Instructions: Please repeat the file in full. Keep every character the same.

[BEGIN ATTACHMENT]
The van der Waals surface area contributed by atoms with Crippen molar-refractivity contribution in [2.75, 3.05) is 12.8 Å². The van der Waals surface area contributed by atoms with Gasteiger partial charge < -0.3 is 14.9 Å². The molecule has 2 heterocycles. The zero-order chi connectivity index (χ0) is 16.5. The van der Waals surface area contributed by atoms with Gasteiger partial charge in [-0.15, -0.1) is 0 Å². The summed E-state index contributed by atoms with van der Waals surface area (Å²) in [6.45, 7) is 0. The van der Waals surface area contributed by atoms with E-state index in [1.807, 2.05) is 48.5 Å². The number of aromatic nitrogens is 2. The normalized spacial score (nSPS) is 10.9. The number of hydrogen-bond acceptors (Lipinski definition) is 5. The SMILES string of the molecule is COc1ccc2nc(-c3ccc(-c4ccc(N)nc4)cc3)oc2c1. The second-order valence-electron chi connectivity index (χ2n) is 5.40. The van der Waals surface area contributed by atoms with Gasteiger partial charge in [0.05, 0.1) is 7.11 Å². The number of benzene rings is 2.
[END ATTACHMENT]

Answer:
The van der Waals surface area contributed by atoms with Crippen molar-refractivity contribution in [2.75, 3.05) is 12.8 Å². The van der Waals surface area contributed by atoms with Gasteiger partial charge < -0.3 is 14.9 Å². The molecule has 2 heterocycles. The zero-order chi connectivity index (χ0) is 16.5. The van der Waals surface area contributed by atoms with Gasteiger partial charge in [-0.15, -0.1) is 0 Å². The summed E-state index contributed by atoms with van der Waals surface area (Å²) in [6.45, 7) is 0. The van der Waals surface area contributed by atoms with E-state index in [1.807, 2.05) is 48.5 Å². The number of aromatic nitrogens is 2. The normalized spacial score (nSPS) is 10.9. The number of hydrogen-bond acceptors (Lipinski definition) is 5. The SMILES string of the molecule is COc1ccc2nc(-c3ccc(-c4ccc(N)nc4)cc3)oc2c1. The second-order valence-electron chi connectivity index (χ2n) is 5.40. The van der Waals surface area contributed by atoms with Gasteiger partial charge in [0.05, 0.1) is 7.11 Å². The number of benzene rings is 2.